This happy situation can easily turn sour though when couples are expecting their first child. With this new bundle of joy come various additional expenses that parents will sometimes find it hard to cope with their financial needs and even adjust their lifestyle.

Couples, though, don’t need to find themselves broke simply because they are expecting or already have their newborn baby. Below are some useful financial planning tips couples about to start a family can follow:

Start living a simpler lifestyle. It is not unusual for newlywed or childless couples to have date nights once or twice a week wherein they have dinner at a fancy restaurant and give each other lavish gifts. They will also go on vacations abroad once or twice a year because they want to get some rest and relaxation and because they “deserve it”. Unfortunately, all of these will have to change or even stop once a couple is expecting a baby. All the money you will save from these activities or events can go to something more important like payment for the hospital bills, medicines and vitamins, diapers, and other expenses that come before and after the baby’s birth. The last thing you want to happen is to be covered in debt just because you are expecting a baby. You can avoid this problem by living a simpler lifestyle once you know that you are expecting.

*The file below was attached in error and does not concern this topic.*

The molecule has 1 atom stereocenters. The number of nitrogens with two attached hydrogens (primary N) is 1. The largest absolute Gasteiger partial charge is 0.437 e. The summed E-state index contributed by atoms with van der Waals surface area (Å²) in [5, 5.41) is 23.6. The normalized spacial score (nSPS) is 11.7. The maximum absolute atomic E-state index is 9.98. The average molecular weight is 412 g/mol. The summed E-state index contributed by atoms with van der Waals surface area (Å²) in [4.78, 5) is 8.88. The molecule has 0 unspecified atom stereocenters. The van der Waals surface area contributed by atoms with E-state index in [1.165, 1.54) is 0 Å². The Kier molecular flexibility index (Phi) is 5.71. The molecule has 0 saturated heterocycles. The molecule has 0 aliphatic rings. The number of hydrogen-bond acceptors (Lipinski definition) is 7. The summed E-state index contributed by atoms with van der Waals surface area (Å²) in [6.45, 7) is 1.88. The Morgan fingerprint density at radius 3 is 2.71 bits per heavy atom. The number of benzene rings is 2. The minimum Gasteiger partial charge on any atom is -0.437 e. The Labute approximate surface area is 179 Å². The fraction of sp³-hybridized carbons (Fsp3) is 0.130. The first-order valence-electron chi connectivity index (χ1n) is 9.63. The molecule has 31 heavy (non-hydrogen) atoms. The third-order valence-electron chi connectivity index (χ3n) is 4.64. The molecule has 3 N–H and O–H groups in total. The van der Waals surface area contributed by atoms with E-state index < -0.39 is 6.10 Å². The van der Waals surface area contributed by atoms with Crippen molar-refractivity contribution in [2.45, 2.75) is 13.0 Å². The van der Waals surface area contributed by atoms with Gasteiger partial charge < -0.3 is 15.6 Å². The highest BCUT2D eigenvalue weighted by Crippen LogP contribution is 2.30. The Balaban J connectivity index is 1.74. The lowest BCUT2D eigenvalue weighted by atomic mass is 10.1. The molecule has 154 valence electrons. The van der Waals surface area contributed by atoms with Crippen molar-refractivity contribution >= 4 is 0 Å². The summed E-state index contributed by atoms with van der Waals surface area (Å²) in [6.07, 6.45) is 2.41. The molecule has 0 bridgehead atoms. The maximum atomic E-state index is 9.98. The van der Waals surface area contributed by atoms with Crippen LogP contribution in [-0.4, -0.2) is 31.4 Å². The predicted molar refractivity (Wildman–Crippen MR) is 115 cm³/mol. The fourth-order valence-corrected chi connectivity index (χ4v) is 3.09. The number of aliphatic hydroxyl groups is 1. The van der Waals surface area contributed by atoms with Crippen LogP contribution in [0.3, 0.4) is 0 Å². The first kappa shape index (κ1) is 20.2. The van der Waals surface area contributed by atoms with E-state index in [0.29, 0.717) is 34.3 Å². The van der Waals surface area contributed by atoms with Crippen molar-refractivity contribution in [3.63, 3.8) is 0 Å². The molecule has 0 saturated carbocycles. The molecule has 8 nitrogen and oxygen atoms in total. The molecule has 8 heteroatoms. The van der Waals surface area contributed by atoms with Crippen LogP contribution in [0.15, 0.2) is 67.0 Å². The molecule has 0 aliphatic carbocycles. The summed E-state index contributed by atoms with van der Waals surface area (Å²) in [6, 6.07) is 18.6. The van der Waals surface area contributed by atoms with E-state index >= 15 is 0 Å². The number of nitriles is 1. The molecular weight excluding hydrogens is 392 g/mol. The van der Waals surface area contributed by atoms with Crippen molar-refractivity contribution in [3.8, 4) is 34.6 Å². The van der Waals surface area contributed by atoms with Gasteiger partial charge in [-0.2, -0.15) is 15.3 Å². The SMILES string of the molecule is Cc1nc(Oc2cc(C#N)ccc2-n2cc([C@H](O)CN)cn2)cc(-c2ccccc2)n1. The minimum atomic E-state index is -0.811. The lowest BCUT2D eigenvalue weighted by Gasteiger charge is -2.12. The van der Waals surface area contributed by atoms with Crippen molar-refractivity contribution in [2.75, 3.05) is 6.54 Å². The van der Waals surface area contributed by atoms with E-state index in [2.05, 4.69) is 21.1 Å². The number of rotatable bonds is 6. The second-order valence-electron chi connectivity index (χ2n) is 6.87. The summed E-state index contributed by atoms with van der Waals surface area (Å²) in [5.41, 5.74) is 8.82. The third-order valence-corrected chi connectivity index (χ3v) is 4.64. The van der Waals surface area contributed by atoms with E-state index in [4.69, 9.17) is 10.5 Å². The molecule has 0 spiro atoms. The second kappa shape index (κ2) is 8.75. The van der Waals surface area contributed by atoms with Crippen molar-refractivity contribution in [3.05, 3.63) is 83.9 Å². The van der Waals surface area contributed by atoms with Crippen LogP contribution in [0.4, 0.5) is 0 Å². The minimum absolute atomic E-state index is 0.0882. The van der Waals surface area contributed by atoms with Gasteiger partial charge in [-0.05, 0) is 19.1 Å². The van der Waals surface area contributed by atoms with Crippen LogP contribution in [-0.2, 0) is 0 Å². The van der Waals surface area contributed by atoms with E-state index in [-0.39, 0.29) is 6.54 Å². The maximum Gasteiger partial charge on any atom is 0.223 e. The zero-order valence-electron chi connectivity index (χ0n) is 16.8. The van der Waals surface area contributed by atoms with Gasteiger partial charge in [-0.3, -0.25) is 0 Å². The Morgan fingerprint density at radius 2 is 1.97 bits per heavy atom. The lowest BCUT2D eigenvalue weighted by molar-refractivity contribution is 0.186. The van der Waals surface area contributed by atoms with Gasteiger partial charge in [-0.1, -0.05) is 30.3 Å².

Anticipate your expenses. Make a list of all your anticipated expenses. These include hospital bills, doctor fees, maternity clothes, birthing classes, and necessities for the baby (a crib, stroller, feeding bottles, blankets, etc.). Then, calculate the total. You now have to rework the budget you and your partner are currently on to include this cost. Expect that there will be expenses that have to be added in the future but don’t fret; you will be able to figure them out as you go.